Thanks to the research staff at Ace Records for the great story behind Bill Clifton’s attempt to cash-in on the initial Beatles hysteria, 1963’s “Beatle Crazy” – probably the only Beatle tribute song done in a talking blues style.
Clifton, who was born into a wealthy family in Baltimore County, Maryland, defied family expectations about his professional aspirations and chose to pursue his passion for bluegrass music, leaving West Virginia University to sign with Blue Ridge Records as part of the Dixie Mountain Boys and perform live on WWVA’s “Wheeling Jamboree” radio program in the 1950s. Clifton later gained distinction for having organized the first bluegrass festival in 1961 at Oak Leaf Park in Luray, Virginia.
Ace takes the story from here:
In 1963, Clifton left the States and re-located in England, settling in Sevenoaks, just outside of London with his wife and four children. Under the stewardship of a talent manager named Pat Robinson, he began securing radio and TV spots and, with the field virtually to himself, bought a Stetson hat in a London store to add a touch of authenticity to his cod Western image.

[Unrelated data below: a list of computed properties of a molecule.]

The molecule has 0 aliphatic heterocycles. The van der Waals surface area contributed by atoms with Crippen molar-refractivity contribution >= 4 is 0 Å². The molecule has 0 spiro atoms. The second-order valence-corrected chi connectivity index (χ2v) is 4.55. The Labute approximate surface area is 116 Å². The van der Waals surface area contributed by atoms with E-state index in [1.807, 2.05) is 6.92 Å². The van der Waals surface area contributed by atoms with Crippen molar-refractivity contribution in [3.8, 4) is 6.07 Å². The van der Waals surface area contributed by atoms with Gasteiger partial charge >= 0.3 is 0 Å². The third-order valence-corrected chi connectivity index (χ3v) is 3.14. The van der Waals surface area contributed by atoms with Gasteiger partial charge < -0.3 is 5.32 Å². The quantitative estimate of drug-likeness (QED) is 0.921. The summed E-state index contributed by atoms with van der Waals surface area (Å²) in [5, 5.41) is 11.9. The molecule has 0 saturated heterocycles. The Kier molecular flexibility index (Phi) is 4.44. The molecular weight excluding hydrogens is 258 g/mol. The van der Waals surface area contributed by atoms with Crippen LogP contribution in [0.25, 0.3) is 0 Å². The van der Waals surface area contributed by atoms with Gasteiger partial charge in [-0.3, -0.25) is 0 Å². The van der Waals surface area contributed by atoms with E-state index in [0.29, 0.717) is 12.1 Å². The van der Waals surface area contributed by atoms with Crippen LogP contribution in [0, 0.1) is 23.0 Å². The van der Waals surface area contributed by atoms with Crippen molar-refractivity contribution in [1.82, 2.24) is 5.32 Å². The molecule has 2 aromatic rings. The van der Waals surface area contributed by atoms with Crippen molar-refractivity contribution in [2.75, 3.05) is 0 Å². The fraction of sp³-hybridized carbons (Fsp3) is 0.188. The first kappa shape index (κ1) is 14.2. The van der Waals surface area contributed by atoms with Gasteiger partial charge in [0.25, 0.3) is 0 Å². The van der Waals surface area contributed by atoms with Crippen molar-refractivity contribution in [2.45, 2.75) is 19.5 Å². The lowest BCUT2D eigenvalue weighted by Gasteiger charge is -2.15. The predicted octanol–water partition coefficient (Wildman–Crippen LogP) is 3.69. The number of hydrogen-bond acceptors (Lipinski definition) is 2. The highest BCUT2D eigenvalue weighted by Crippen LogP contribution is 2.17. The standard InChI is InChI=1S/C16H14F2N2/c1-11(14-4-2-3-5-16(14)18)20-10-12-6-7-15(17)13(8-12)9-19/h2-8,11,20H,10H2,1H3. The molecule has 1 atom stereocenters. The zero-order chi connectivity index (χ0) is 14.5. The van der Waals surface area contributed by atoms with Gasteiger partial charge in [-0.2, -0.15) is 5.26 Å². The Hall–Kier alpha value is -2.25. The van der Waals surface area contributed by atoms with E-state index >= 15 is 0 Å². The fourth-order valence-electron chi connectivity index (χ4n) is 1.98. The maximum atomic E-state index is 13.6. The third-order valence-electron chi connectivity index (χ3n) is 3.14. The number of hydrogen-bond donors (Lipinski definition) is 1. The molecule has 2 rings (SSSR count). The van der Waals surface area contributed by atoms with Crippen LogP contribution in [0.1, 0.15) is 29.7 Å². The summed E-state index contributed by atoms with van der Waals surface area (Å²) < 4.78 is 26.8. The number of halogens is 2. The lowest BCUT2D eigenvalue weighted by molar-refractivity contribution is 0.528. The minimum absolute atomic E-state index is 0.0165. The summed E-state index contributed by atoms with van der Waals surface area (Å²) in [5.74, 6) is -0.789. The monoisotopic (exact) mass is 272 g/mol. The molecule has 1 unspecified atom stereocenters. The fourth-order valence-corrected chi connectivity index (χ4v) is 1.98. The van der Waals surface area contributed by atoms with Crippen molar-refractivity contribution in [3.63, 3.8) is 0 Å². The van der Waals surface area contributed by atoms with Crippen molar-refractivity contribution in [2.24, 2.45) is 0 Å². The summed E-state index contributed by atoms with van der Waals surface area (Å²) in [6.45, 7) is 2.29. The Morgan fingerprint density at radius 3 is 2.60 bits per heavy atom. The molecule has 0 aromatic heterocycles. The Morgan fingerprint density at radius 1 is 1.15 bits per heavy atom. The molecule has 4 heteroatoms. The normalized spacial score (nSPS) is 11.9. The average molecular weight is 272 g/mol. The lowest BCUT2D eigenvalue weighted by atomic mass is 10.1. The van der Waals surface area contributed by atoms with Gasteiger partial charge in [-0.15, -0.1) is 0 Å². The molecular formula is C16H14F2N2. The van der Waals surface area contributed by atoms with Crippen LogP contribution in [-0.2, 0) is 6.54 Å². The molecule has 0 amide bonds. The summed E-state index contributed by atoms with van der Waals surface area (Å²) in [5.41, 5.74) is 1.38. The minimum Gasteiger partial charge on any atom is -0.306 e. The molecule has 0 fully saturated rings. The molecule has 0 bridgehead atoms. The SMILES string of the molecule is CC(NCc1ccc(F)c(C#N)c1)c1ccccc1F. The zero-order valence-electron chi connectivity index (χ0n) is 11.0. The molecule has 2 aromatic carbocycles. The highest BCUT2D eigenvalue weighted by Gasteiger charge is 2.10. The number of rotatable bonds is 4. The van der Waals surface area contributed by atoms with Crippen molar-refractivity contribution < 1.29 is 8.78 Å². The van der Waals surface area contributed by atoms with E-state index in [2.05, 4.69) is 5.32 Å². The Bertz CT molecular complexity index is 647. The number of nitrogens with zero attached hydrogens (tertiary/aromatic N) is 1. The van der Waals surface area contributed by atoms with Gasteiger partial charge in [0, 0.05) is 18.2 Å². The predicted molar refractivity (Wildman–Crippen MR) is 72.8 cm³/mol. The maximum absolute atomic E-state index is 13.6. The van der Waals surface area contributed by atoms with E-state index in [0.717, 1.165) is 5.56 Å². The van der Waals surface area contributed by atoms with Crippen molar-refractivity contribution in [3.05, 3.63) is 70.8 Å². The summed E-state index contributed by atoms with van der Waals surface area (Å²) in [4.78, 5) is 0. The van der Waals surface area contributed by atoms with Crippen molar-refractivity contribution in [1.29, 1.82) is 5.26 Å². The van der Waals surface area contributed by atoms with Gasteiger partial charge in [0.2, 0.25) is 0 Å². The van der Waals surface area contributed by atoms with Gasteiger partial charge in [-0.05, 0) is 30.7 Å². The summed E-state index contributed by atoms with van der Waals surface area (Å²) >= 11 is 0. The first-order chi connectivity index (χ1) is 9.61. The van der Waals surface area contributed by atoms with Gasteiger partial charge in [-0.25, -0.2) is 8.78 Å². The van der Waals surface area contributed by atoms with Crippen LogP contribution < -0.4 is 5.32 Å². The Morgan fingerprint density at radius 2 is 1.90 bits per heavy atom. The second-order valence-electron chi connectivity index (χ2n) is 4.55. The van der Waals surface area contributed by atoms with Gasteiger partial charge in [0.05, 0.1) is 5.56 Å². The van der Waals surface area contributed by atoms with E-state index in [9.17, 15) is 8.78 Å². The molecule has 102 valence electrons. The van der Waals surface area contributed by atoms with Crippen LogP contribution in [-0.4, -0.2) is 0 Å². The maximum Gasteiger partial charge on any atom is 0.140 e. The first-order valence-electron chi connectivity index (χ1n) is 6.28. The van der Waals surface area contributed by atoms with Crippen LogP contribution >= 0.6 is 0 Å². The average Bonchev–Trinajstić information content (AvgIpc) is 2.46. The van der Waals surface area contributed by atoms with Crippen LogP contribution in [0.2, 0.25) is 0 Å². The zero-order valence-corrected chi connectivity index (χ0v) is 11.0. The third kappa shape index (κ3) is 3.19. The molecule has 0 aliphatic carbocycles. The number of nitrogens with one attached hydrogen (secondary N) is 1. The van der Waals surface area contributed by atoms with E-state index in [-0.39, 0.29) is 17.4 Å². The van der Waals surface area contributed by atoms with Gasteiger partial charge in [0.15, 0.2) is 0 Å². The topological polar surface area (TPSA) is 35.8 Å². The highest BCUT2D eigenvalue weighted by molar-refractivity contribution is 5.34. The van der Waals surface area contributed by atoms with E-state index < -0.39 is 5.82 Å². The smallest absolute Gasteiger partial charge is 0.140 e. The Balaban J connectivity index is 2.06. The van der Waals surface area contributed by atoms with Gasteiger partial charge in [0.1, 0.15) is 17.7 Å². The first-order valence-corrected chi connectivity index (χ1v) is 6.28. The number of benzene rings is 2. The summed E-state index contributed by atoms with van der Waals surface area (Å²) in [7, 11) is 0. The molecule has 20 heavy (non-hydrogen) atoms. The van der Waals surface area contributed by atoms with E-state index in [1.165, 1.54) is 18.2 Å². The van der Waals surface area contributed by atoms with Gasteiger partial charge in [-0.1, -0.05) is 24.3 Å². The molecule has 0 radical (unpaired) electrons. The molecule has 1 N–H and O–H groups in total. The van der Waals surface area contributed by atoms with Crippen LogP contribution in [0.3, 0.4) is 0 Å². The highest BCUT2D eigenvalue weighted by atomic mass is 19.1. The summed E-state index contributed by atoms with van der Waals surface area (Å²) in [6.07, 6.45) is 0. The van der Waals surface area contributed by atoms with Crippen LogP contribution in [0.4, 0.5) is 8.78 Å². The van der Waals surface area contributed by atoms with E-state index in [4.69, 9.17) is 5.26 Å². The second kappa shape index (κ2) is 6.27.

In November 1963, Robinson took Clifton into Regent Sound, a low-budget studio in London’s Denmark Street favoured by the Rolling Stones, to record “Beatle Crazy”, a song penned by Geoff Stephens, a schoolteacher from Southend striving to make it as a songwriter. Though somewhat overshadowed by Dora Bryan’s “All I Want for Christmas Is a Beatle” (the first known Beatle tribute), “Beatle Crazy” notched up steady and substantial sales well into the New Year and went on to become Clifton’s calling card during his three-year English sojourn (it was released in the States in April 1964).
Clifton eventually returned to America where he continued to perform at bluegrass and folk festivals in his role as roving ambassador for the bluegrass cause. Geoff Stephens would go on to to pen many hits including “The Crying Game” and “Winchester Cathedral.”
“Beatle Crazy” does feature a few great lines – such as, “These guys between them, they sure got some hair. I’m losing mine, don’t seem fair” – but the knockout punch comes at the end of the song, literally, when chemical weapons become involved: